Unfortunately, as far as I can find from my (admittedly non-exhaustive) literature reviews, this idea of “Kronosaurus skull-crushing fury” has not been tested rigorously yet, and certainly not as much as the “mosasaur chomping ammonite” hypothesis. One trace fossil that would really help would be a massive coprolite. Size alone would tie it to Kronosaurus, and the contents would tell us directly just what went through its gut (or at least the gut of one such animal). Other coprolites attributed to marine reptiles have been recognized from the same Cretaceous deposits (some of which were on display at Kronosaurus Korner), so I hold out hope that someone, some day, will find an enormous pile of fossil sea-dung.
So if Kronosaurus were around today, what would it eat? It probably would go for large fish – maybe even sharks – and take a bite out of the soft parts of an occasional sea turtle or marine mammals. I can’t help but think that the pack-hunting orcas would turn the tables and make short work of one, though. Nonetheless, I have some photographic evidence suggesting other potential prey, especially if a Kronosaurus came up onto land:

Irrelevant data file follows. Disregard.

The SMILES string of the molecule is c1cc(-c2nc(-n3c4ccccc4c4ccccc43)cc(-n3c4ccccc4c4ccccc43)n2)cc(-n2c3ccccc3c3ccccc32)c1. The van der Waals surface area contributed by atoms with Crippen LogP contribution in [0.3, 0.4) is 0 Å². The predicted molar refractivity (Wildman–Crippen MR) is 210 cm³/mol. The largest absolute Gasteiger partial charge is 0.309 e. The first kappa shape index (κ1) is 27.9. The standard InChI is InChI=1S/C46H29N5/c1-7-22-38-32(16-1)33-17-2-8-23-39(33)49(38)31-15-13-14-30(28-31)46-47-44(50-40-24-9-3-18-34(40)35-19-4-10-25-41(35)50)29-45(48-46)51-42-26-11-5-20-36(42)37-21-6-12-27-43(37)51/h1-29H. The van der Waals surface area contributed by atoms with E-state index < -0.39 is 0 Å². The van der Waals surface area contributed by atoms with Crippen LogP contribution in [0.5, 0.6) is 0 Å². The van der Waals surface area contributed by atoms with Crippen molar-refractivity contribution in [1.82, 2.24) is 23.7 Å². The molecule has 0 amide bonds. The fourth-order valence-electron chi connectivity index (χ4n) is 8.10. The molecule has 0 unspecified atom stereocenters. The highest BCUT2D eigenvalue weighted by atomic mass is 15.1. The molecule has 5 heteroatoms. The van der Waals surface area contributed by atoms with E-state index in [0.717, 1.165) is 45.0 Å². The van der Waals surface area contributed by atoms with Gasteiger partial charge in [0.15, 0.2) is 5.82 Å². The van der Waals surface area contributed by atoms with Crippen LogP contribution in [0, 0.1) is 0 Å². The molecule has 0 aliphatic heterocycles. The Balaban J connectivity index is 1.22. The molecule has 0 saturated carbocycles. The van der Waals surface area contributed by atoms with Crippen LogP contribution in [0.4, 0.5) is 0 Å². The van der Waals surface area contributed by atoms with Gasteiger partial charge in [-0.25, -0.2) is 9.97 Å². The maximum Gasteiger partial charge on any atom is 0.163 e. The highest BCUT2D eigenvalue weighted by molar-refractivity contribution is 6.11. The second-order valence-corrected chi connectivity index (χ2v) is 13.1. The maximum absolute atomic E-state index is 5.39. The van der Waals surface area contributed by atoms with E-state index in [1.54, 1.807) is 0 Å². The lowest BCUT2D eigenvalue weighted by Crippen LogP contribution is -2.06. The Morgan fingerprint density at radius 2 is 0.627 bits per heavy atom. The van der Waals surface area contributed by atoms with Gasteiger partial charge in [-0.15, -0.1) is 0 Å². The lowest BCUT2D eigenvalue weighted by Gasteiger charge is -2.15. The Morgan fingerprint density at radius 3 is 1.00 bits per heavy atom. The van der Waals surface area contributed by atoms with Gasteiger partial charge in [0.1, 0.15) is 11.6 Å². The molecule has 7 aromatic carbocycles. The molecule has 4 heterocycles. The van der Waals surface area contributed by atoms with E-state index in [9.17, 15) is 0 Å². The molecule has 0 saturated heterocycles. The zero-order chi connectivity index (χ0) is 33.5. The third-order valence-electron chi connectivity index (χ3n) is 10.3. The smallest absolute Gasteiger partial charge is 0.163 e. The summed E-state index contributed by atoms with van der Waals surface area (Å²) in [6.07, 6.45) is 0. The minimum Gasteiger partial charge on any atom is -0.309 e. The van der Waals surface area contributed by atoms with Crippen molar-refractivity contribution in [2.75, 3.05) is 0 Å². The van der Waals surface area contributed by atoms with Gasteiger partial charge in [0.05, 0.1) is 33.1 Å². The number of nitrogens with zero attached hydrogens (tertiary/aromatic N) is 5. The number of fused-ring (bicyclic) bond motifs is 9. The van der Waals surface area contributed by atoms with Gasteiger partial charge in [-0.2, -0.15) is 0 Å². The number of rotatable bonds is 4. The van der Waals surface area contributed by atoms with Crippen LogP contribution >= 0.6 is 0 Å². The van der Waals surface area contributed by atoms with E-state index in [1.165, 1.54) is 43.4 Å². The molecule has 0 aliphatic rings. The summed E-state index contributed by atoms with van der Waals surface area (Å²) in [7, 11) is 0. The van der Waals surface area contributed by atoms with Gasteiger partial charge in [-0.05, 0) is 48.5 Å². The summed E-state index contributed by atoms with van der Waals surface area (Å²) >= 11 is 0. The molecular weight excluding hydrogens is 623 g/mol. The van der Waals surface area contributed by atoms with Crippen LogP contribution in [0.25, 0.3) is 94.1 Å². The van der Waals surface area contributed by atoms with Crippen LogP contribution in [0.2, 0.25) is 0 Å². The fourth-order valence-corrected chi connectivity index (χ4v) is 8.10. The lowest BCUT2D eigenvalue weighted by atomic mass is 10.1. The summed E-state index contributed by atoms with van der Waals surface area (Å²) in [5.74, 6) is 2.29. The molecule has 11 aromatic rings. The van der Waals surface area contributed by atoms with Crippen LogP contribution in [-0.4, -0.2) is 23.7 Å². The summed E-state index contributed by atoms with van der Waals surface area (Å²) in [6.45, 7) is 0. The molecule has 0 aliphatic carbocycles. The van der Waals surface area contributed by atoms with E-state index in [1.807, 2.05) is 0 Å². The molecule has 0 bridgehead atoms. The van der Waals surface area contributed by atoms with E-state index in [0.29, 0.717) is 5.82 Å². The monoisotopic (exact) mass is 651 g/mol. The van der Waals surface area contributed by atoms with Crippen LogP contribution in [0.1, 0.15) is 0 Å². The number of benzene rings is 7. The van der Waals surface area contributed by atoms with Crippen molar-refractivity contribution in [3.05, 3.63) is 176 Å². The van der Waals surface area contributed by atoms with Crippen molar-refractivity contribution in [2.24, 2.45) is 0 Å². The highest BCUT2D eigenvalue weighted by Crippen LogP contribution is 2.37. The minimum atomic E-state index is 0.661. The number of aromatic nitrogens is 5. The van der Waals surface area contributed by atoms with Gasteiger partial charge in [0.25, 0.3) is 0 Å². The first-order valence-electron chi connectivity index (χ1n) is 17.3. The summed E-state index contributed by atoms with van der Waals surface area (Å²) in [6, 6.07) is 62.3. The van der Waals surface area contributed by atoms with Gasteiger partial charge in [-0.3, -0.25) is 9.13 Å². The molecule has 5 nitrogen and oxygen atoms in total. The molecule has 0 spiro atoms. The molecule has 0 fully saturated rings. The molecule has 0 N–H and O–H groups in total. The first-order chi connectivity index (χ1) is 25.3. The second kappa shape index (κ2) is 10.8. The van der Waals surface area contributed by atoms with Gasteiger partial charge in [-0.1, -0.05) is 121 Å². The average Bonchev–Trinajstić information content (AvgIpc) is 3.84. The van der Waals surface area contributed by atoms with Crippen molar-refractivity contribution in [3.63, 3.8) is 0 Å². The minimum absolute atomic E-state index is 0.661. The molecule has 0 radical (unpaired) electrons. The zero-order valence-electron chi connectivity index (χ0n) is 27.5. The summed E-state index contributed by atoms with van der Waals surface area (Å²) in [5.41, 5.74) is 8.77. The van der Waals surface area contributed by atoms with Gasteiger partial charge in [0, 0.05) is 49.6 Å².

Bloody hell! Don’t drive right into its mouth, mate! And here you thought veering around ‘roos and staying awake were the worst hazards of driving a lorry in the Queensland outback.
Too much plastic in the world’s oceans? Here’s one solution: bring back Kronosaurus to get rid of your rubbish!
Anyway, all of this goes to show us that, despite our knowing about its presence in the Cretaceous seas of Australia for more than a hundred years, we still have a lot more to learn about this magnificent marine reptile. May Kronosaurus queenlandicus stay alive in our paleontological thoughts, and my best ichno-wishes that trace fossils will somehow tell us more about how it lived.

I just can’t get enough of this beautiful, inspirational song – From Little Things, Big Things Grow, by Kev Carmody – and was delighted to know that two of my favorite Australian singers - Sara Storer and Archie Roach - had covered it. It’s not about Kronosaurus, but about peaceful change, which pretty much cover paleontology and a lot else in life.